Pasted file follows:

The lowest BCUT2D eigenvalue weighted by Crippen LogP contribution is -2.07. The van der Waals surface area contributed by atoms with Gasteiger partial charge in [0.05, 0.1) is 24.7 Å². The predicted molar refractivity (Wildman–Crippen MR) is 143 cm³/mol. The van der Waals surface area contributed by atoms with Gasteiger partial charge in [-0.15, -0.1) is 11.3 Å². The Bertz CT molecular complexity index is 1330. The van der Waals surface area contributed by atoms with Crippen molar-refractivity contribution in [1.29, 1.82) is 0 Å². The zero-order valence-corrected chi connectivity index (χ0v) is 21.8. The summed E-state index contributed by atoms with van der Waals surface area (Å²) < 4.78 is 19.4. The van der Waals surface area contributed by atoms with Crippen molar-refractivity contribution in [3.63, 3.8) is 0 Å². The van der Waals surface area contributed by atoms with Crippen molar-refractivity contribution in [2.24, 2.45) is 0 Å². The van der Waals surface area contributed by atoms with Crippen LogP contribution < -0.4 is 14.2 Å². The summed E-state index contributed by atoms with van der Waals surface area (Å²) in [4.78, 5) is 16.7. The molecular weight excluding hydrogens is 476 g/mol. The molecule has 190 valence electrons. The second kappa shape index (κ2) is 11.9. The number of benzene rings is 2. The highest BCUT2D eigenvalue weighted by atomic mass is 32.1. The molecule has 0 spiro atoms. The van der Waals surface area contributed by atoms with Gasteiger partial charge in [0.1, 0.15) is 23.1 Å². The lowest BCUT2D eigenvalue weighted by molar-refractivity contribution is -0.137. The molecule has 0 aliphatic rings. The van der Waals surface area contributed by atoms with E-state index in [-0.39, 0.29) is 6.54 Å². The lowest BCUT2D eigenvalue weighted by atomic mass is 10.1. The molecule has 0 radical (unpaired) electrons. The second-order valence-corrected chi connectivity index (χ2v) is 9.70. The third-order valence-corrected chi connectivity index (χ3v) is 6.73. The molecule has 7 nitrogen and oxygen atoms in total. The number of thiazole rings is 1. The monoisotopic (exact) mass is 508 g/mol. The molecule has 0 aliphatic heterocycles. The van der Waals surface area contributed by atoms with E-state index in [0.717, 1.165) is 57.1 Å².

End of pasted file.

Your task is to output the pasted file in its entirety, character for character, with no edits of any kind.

The lowest BCUT2D eigenvalue weighted by Crippen LogP contribution is -2.07. The van der Waals surface area contributed by atoms with Gasteiger partial charge in [0.05, 0.1) is 24.7 Å². The predicted molar refractivity (Wildman–Crippen MR) is 143 cm³/mol. The van der Waals surface area contributed by atoms with Gasteiger partial charge in [-0.15, -0.1) is 11.3 Å². The Bertz CT molecular complexity index is 1330. The van der Waals surface area contributed by atoms with Crippen molar-refractivity contribution in [1.29, 1.82) is 0 Å². The zero-order valence-corrected chi connectivity index (χ0v) is 21.8. The summed E-state index contributed by atoms with van der Waals surface area (Å²) < 4.78 is 19.4. The van der Waals surface area contributed by atoms with Crippen molar-refractivity contribution in [3.63, 3.8) is 0 Å². The van der Waals surface area contributed by atoms with Crippen molar-refractivity contribution in [2.24, 2.45) is 0 Å². The van der Waals surface area contributed by atoms with Crippen LogP contribution < -0.4 is 14.2 Å². The summed E-state index contributed by atoms with van der Waals surface area (Å²) in [4.78, 5) is 16.7. The molecular weight excluding hydrogens is 476 g/mol. The molecule has 190 valence electrons. The second kappa shape index (κ2) is 11.9. The number of benzene rings is 2. The highest BCUT2D eigenvalue weighted by atomic mass is 32.1. The molecule has 0 spiro atoms. The van der Waals surface area contributed by atoms with Gasteiger partial charge in [0.1, 0.15) is 23.1 Å². The lowest BCUT2D eigenvalue weighted by molar-refractivity contribution is -0.137. The molecule has 0 aliphatic rings. The van der Waals surface area contributed by atoms with E-state index in [-0.39, 0.29) is 6.54 Å². The lowest BCUT2D eigenvalue weighted by atomic mass is 10.1. The molecule has 0 radical (unpaired) electrons. The second-order valence-corrected chi connectivity index (χ2v) is 9.70. The third-order valence-corrected chi connectivity index (χ3v) is 6.73. The molecule has 7 nitrogen and oxygen atoms in total. The number of thiazole rings is 1. The monoisotopic (exact) mass is 508 g/mol. The molecule has 0 aliphatic heterocycles. The van der Waals surface area contributed by atoms with E-state index in [0.717, 1.165) is 57.1 Å².